Source: The Atlantic Monthly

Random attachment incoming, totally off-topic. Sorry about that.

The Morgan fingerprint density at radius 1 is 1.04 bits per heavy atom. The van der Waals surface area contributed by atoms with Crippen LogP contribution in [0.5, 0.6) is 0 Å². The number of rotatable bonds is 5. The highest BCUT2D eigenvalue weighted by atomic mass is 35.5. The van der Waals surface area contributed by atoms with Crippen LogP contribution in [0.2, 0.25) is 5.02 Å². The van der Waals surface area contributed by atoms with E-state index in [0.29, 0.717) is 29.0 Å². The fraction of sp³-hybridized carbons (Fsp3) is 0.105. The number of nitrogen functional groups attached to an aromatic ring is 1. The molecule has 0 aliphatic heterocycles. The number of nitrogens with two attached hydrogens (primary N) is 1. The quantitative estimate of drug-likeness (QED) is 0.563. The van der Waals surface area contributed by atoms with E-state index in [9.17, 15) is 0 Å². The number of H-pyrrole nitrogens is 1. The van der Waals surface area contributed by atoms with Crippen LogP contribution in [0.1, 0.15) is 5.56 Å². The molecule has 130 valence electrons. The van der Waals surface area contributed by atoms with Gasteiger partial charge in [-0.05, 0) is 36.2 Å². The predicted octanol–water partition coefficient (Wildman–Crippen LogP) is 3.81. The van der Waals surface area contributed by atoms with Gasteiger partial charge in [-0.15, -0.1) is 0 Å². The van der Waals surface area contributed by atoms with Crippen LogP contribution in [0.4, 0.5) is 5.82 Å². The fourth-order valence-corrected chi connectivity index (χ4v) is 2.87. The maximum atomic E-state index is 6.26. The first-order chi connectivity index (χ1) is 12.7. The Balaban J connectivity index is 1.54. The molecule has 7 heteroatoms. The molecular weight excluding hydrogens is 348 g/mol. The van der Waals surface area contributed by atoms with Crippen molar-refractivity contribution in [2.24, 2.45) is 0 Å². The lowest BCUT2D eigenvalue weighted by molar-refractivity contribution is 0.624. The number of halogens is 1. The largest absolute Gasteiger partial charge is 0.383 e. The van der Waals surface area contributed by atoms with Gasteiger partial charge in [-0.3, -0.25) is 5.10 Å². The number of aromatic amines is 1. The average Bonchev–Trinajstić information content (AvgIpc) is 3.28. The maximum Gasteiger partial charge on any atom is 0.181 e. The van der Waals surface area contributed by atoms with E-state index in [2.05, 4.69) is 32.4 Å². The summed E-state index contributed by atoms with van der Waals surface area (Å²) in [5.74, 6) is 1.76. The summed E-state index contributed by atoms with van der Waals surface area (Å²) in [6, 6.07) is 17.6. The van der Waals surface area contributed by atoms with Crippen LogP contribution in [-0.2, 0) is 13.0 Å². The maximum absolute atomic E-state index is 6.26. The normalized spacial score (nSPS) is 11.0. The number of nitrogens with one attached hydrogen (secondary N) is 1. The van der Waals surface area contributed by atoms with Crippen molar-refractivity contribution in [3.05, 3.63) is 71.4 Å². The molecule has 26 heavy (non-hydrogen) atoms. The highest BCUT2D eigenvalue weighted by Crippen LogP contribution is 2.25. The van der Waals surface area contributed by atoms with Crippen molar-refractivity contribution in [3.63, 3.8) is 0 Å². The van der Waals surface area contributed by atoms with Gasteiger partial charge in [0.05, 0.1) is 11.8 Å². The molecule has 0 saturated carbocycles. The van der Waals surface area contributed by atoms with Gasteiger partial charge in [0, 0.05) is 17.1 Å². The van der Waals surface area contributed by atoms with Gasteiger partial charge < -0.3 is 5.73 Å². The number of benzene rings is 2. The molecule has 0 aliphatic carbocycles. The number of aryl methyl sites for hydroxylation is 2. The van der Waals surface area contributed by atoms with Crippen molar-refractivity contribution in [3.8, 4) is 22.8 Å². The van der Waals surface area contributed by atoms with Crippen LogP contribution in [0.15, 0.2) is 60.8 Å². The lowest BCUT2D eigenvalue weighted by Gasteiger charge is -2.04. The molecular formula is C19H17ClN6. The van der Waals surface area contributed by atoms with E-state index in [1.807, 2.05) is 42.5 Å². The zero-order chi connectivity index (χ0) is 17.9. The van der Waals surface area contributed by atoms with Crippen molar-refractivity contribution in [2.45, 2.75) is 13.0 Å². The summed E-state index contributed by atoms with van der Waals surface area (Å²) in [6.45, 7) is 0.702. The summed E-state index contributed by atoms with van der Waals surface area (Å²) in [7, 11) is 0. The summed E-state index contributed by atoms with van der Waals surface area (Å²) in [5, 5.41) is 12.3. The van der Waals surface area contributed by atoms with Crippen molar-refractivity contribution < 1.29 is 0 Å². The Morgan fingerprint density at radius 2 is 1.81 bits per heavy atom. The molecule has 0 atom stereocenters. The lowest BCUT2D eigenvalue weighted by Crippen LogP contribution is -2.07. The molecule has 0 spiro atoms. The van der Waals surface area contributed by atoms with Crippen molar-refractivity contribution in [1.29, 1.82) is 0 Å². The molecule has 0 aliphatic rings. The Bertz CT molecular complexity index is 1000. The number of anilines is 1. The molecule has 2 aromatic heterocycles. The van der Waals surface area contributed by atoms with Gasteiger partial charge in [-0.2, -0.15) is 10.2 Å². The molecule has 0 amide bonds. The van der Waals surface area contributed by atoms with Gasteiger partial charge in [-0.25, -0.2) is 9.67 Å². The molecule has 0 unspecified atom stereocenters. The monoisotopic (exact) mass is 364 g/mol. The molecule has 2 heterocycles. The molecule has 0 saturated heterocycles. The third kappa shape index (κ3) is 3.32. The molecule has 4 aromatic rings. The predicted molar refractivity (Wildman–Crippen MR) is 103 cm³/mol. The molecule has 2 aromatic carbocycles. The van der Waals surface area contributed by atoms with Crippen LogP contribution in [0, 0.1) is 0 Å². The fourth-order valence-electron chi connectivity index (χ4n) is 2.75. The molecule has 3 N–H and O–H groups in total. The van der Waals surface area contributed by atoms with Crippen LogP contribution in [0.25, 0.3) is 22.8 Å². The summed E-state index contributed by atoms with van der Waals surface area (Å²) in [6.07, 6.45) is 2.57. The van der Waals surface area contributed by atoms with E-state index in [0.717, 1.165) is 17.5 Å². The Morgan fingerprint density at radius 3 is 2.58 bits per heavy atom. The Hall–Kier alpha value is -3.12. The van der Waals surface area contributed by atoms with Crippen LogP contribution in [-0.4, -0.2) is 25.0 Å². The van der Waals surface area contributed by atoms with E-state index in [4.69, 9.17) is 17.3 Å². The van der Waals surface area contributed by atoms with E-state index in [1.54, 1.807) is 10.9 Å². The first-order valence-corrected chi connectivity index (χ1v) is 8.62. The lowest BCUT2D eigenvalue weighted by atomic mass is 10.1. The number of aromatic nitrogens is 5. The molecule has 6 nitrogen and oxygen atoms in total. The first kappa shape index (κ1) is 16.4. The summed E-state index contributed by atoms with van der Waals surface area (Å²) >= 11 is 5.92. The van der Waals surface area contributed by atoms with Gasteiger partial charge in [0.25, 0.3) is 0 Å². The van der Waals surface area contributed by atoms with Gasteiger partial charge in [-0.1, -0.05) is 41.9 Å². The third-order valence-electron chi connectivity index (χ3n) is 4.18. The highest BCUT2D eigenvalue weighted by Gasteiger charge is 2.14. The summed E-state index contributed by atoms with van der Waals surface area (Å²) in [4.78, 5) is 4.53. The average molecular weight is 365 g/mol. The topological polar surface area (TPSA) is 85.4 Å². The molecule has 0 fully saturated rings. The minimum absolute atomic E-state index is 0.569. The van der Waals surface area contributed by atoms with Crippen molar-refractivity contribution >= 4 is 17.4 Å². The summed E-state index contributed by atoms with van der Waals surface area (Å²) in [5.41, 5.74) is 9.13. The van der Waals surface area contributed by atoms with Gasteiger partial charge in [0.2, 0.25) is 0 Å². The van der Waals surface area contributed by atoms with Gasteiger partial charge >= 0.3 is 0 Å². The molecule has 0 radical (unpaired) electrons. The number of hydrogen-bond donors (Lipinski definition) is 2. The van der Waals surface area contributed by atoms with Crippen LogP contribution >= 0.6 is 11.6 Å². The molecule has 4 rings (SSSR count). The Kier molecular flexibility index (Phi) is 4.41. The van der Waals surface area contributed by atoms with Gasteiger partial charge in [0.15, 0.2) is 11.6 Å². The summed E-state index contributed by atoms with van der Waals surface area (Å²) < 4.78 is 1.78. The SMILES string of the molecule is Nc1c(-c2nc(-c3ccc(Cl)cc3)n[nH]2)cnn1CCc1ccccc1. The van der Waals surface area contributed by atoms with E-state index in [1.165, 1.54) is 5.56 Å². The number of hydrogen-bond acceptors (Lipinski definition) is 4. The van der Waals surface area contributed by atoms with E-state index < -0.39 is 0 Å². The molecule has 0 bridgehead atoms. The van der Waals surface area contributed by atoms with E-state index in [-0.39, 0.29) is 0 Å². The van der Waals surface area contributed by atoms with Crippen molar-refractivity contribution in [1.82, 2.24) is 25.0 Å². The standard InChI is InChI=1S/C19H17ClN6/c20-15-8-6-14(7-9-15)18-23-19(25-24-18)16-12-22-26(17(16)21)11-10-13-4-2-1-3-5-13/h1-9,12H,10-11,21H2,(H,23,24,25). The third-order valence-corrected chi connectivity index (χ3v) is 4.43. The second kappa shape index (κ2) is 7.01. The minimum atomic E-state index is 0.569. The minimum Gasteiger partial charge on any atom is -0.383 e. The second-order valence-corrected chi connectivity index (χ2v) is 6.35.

It was an ordinary soccer pitch: sparse tufts of grass and reddish soil surrounded by cinder-block homes. The two candidates stood on opposite sides of the field as the people of Yelwa, a town of 30,000 in central Nigeria, lined up behind them one May morning in 2002 to vote. Whoever had more supporters would lead the town’s council. And whoever led the council would control the certificates of indigeneship: the papers certifying that Yelwa was their home, and that they had a right there to land, jobs, and scholarships. Between the iron goalposts milled ethnic Jarawa, principally Muslim merchants and herders; next to them were the Tarok and Goemai, predominantly farmers and Christians. For several years, their hereditary tribal chief, a Christian, had refused certificates of indigeneship to Muslims no matter how long they’d lived in Yelwa. Without the certificates, the Muslims were second-class citizens.